Hand and Foot: SO GROSS

Time for an update on how treatment is going: I’m dealing with some side effects of Xeloda. My fatigue is still real. That blood didn’t do much for my energy–I’m no longer anemic, but still fatigued. We went out to the coast and I was too tired to go for a walk with the family. I walked up the stairs of our beach house to get my coat, came back downstairs, and was like “Nope, that was all the energy I had.” I didn’t even get to see the beach while we were there, because I literally didn’t have the energy. Sigh.

Fatigue sucks, but it’s not my only side effect of Xeloda. I’ve also developed what is known as Hand-Foot Syndrome. Hand-Foot isn’t talked about much outside of cancer land, so a lot of folks who don’t have cancer aren’t familiar with it, so let me explain how it works. You take Xeloda, and after you’ve been on it a bit, you start developing changes in the skin on the palms of your hand and the soles of your feet. At first, I got weird brown spots on the palms of my hands, like really big freckles, and then the skin started to get really dry.

Then, when I went to Disneyland in January, I wore sensible shoes the whole time but still developed enormous blisters. They healed, but now the skin around my nails on my fingers and all along the bottom of my feet have become really peely. Like, every time I take a shower, my skin starts to slough off as soon as I get out of the shower. It’s alarmingly gross, like, seriously just disgusting amounts of dead skin just falling off.

And then a couple weekends back I started to get some neuropathy in both my hands and my feet. Neuropathy is like a numbing/pins and needs feeling, like your hands or feet fell asleep. Add that to the truly debilitating fatigue I’ve been having (it’s really hard to be an effective parent when you can’t get out of bed) and it was clear my Hand-Foot was getting worse.

#bestdocever had warned me of all this when I started on Xeloda, and recommended I use a cream with urea on my hands and feet, because there have been studies showing urea helps with the dry and peeling skin. So The Hubs bought me some Udderly Smooth (the container looks like a cow, and we call it “Mom’s Cow Lotion”), which I was using obsessively, and yet, the peeling continued. So I asked some friends who’ve been on Xeloda about what they used, and they recommended a cream called Revitaderm. It’s a whopping 40% urea. 

I put it on my hands and the dry dead skin started just sloughing off, like, immediately, like, the act of rubbing the lotion into my skin resulted in all this dead skin peeling off. Same with my feet. The skin underneath seems healthier and less peely, but holy hell, it’s really disgusting watching all that dead skin fall off. I keep joking about having leprosy.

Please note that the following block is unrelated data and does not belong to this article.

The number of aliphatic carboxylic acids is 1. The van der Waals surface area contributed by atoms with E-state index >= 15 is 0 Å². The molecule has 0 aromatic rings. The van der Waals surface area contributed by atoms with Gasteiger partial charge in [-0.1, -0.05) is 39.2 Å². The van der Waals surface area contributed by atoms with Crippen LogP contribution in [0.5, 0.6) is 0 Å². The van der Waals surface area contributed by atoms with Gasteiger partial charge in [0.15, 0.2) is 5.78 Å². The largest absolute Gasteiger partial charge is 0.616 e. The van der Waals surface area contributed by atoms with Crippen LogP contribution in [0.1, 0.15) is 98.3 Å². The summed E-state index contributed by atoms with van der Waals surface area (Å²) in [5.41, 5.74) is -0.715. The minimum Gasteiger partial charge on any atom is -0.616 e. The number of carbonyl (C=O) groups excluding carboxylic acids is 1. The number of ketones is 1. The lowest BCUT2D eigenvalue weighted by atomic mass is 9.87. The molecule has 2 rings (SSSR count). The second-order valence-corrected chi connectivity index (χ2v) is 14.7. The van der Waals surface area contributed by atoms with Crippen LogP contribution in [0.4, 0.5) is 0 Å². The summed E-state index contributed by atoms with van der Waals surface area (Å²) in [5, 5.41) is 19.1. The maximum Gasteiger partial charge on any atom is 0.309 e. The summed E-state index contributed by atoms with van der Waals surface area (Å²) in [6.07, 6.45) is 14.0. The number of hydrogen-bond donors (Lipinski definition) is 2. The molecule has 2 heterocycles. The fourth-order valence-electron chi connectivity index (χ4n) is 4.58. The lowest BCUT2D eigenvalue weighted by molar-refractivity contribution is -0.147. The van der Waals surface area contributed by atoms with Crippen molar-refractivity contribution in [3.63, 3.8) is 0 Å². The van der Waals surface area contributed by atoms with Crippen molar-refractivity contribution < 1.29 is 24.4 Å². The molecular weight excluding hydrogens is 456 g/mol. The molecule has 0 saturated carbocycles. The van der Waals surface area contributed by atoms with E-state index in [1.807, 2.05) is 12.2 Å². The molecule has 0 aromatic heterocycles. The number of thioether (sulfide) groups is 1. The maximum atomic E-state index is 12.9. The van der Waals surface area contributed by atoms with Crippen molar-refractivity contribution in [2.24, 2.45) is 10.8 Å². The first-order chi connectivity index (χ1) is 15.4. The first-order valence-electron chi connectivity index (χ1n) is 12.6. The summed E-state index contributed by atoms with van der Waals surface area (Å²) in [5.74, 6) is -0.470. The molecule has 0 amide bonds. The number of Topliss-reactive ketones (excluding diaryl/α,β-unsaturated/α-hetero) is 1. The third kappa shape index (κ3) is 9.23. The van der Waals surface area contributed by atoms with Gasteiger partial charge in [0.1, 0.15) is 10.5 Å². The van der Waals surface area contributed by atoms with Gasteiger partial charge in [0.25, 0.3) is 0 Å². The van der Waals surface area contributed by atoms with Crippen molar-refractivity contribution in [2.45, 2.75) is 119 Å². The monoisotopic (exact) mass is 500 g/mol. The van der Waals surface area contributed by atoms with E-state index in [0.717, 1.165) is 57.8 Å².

But the cream doesn’t help with the neuropathy, so I met with #bestdocever last week and we decided I should take an extra week off Xeloda (I am on a 2 weeks on, 1 week off schedule) and drop my dose. I had started on 8 pills a day, dropped to 7 in February, so now we’ll drop me to 6. That’s still a shitload of Xeloda, so I’m expecting my fatigue to continue, but I’m hopeful that the Hand-Foot will subside a bit. On this extra week off, the neuropathy has subsided, so that’s something. If it got worse and I couldn’t type, I’d lose my mind.

The thing with having terminal cancer is that nobody in their right mind would take a drug that keeps them in bed all day and makes their skin fall off–except that we know the alternative is, we die. This is why the experience of metastatic patients is so different than the experience of early stage patients. I don’t mean to minimize the experience of early stage patients because all cancer treatment is shitty and it leaves lifelong impacts, both physical and emotional. But for early stage patients, treatment ends. For us, treatment only ends when we die–and so we put up with pretty awful treatments, because the alternative is death. Xeloda is one of the gentlest chemotherapy available, and my side effects from here on out will only get worse.